Shoptalk on Wednesday said it is addressing the underrepresentation of women in business leadership by requiring all of the speakers at its next major industry event to be female. The main Shoptalk conference will be held next March 22 to 25 in Las Vegas, according to an organization press release.
The requirement includes "main stage keynotes, track speakers, interviewers and moderators — a total of more than 225 speakers," the organization said. Some 60 confirmed male speakers are being asked to swap places with a woman in their ranks, Zia Daniell Wigder, Shoptalk chief global content officer and co-founder of the group's Groceryshop and Retail Club arms, told Retail Dive in an interview.
If they don't have a woman in top leadership — a likely possibility given that, as Shoptalk notes, the percentage of S&P 500 companies led by women remains at just 5% despite there being more college-educated women than men in the workforce — the group suggests nominating a client or other woman to represent them, she also said. Starting in 2021, the event will feature 50/50 male and female speakers every year, according to the release.
A key tenet of the #MeToo female empowerment movement is that much of the inappropriate treatment suffered by women in the workplace is due to an imbalance of power that allows men to get away with egregious behavior with little to no consequences to their careers, while women in their ranks fail to achieve equal pay for equal work and are passed by for advancement.
That's changing, and in recent months several retailers, including Lululemon, Nike, Signet Jewelers and Guess, have kicked men out of top leadership after reports of sexual harassment and even abuse that in some cases went on for years. Nike, even after shaking up its C-suite and succession plan last year, continues to face a reckoning in the form of lawsuits and a stream of bad press about a corporate environment that employees say is toxic for women, even as it has identified sales to women as essential to its growth.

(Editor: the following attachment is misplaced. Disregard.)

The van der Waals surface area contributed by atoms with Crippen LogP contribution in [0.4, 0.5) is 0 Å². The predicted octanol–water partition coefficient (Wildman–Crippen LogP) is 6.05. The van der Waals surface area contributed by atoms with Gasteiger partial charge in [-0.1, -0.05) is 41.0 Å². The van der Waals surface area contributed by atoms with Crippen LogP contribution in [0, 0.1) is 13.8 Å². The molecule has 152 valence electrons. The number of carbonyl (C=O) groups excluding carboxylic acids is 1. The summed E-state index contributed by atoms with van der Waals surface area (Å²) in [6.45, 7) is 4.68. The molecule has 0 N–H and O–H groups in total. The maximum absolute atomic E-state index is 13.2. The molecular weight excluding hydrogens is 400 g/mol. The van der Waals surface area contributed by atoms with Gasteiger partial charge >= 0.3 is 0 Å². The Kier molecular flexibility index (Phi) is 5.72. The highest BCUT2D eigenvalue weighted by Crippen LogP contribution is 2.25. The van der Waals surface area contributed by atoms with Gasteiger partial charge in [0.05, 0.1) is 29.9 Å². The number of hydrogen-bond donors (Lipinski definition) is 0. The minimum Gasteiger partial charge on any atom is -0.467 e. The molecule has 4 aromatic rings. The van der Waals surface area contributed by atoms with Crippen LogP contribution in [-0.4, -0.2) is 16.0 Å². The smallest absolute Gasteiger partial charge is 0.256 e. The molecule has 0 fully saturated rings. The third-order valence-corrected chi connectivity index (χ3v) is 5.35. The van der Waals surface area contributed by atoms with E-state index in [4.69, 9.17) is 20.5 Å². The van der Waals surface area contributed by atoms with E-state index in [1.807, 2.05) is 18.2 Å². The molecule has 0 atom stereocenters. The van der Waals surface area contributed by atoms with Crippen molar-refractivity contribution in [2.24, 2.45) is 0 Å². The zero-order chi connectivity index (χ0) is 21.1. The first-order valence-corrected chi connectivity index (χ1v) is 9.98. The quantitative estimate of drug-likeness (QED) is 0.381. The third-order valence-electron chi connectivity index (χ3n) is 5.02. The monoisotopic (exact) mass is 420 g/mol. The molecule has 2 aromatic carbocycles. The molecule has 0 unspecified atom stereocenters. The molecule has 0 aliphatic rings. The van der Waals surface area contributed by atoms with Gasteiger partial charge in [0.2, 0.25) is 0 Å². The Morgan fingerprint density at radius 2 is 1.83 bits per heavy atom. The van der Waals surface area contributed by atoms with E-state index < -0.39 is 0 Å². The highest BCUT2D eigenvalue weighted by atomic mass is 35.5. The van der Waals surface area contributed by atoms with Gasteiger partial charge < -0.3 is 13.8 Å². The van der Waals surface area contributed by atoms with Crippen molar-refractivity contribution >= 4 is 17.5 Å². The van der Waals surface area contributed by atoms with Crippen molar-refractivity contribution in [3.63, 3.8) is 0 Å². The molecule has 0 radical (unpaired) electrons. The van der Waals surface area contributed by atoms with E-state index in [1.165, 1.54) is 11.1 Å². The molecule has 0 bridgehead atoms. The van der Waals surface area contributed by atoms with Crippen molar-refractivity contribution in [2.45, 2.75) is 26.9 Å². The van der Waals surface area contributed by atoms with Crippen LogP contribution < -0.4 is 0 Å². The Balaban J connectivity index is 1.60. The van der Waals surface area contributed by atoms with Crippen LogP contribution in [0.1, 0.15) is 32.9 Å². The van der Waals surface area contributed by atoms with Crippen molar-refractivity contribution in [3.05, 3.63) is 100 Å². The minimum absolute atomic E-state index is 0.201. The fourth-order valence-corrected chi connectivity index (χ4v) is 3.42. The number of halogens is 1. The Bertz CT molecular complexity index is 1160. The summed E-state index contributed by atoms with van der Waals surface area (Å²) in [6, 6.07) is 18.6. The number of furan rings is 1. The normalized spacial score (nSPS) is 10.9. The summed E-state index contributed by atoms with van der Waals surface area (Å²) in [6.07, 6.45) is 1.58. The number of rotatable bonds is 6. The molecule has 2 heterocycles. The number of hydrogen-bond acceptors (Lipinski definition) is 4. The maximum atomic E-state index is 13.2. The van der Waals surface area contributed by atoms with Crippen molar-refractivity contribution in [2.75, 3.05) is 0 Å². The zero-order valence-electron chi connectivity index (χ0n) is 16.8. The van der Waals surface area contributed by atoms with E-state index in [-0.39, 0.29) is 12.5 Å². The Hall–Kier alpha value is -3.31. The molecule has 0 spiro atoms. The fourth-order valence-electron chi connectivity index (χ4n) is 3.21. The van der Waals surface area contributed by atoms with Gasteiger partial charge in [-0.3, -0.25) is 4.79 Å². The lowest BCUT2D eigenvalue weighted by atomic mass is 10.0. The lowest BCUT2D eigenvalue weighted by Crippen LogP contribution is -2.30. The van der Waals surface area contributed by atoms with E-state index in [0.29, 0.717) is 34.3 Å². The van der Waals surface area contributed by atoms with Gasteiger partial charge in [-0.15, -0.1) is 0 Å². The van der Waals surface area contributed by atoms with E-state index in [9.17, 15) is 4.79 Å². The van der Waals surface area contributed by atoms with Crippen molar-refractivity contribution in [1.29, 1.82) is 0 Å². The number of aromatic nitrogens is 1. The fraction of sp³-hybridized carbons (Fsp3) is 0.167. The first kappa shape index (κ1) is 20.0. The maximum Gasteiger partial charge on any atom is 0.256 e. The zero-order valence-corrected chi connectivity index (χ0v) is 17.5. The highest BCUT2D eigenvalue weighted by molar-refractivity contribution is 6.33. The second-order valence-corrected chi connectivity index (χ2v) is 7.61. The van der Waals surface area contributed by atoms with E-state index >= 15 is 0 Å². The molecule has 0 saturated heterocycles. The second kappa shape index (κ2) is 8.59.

But the industry's progress is too slow in Shoptalk's estimation. While it will maintain parity among its speakers starting year after next, its 2020 all-female lineup is meant to send a message — and for that, parity wouldn't cut it, according to Simran Rekhi Aggarwal, Shoptalk founder and president.
"Is this all-female speaker approach extreme?" she said in a statement. "Absolutely, but we think extreme problems require extreme solutions."
The goal is "to move the needle," Wigder said. "Unfortunately, efforts to date haven't moved the needle. Despite all kinds of great efforts, we're still at the same place. We're also putting companies on the spot — for some companies it's not going to be possible, and that's going to mean that we're not going to be able to feature those companies."
Such companies are likely behind in building leadership that, more broadly in business, in the near future won't be so dominated by white men, she also said. "Going forward, the senior-level workforce is going to look very different," she said. "There will be diversity in terms of gender, in terms of race. In so many ways what we see today is not sustainable long term."
Dr. Laura Sherbin, managing director of [email protected], a division of Working Mother Media, which includes the National Association for Female Executives, called Shoptalk's plans "an incredibly powerful move."
"It sends a message to women and young girls everywhere that their voices are important and it paves the way for future generations of talent," she told Retail Dive in an email. "We find in our research role models shape the ambitions of young women — they will reach as high as they can see."